In the underdog story that was Dodgeball (2004), the teams of Vince Vaughn and Ben Stiller went head-to-head in Las Vegas, the spectacle broadcast around the world on ESPN8. Another almost-sport worthy of ‘The Ocho’ would be the World Paper Plane Championships, which is sponsored, as fate would have it, by Red Bull. Australian director Robert Connolly’s Paper Planes (2014) is rife with the kind of heart-warming, back-to-basics nostalgia that will fill kids of all ages with child-like glee and have reams of A4 flying off shelves and into the air.
As well as being a lesson in efficient aerodynamics, Paper Planes is a tender portrait of male grief that revolves around 12 year-old lad, Dylan (Ed Oxenbould), and his old man, Jack (Sam Worthington), both reeling from the recent death of their mum and wife. In an age of ever-increasing technology the pair of rural Australian hipsters insist on VHS tapes, a wind-up disposable camera and playing Snake on an ancient Nokia; their old school attitude fitting for a story that harks back to the simple pleasures of folding a piece of paper and seeing how far it can be thrown. From an introduction on paper plane construction at school, through studying the flight of a friendly hawk, and then the regional, national and international tournaments, Dylan’s trajectory is Concorde quick but nonetheless an enjoyable ride.
Paper Planes ticks a number of other token boxes including a chubby best mate in the form of the rather hilarious Kevin (Julian Dennison), the first flutters of young romance with Dylan’s fellow origami enthusiast Kimi (Ena Imai) and a despicable adversary, Jason (Nicholas Bakopoulos-Cooke), who has the same kind of sneering arrogance and general evil as Draco Malfoy and would most certainly be a Slytherin should enchanting pieces of parchment be on the Hogwarts curriculum. The score and script do nosedive into the schmaltz throughout – “There’s a world out there!” cries Dylan, exasperated with his sulky, moping dad – and whilst the typically wooden Worthington does his best to convince as grief-stricken and forlorn, he is upstaged by his onscreen son.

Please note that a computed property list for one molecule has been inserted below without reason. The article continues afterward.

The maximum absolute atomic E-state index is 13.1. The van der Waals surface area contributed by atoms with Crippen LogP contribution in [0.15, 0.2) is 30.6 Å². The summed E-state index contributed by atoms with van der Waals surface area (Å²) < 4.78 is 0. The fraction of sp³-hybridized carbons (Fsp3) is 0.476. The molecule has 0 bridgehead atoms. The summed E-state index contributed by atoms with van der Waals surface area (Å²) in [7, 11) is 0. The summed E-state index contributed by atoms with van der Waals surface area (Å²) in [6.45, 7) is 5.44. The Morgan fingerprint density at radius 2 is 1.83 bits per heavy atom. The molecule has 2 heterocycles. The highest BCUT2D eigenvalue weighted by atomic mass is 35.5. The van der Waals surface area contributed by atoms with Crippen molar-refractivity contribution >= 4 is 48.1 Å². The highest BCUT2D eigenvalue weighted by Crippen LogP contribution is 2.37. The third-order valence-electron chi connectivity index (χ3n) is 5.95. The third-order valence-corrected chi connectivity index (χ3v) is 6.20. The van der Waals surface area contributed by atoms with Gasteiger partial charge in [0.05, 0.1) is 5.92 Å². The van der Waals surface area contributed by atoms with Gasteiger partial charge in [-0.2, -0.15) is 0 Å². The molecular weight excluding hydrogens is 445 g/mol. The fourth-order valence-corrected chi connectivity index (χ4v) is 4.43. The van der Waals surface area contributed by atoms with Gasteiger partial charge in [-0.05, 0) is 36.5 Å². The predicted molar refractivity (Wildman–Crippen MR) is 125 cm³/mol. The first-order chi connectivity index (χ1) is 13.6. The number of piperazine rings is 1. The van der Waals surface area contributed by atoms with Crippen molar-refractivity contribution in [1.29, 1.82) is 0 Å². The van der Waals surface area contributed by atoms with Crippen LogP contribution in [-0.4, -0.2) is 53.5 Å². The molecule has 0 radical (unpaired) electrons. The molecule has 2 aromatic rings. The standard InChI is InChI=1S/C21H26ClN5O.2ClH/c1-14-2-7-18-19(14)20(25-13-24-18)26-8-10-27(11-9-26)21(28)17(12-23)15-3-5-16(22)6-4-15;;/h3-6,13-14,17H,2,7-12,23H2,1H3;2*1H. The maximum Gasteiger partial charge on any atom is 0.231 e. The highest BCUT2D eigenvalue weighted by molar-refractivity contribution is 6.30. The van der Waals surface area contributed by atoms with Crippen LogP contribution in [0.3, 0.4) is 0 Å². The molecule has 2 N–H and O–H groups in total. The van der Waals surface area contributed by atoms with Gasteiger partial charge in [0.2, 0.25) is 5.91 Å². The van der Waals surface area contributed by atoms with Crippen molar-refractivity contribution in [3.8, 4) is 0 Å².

Oxenbould is charming, assured and demonstrates a sincerity beyond his years. The opening song, Macy Gray’s ‘Beauty in the World’, is less than subtle emotional padding but any film that sees a grandfather bring a gaggle of his retirement home squeezes to a garage sale to the tune of ‘Milkshake’ by Kelis has to be laughed with, rather than at. The randy old sod, played with a twinkle in his eye by Terry Norris, is responsible for a lot of the troublemaking and – by extension – humour of the first half before things slide towards the overly sentimental. Unlike some of the creations chucked every which way in Paper Planes, the action is only ever heading in one direction but it is a good, old-fashioned family film full of high-flying imagination and real life values, exuding a familiar but reassuring fun and warmth that will have even the greatest of cynics reaching for the stationery.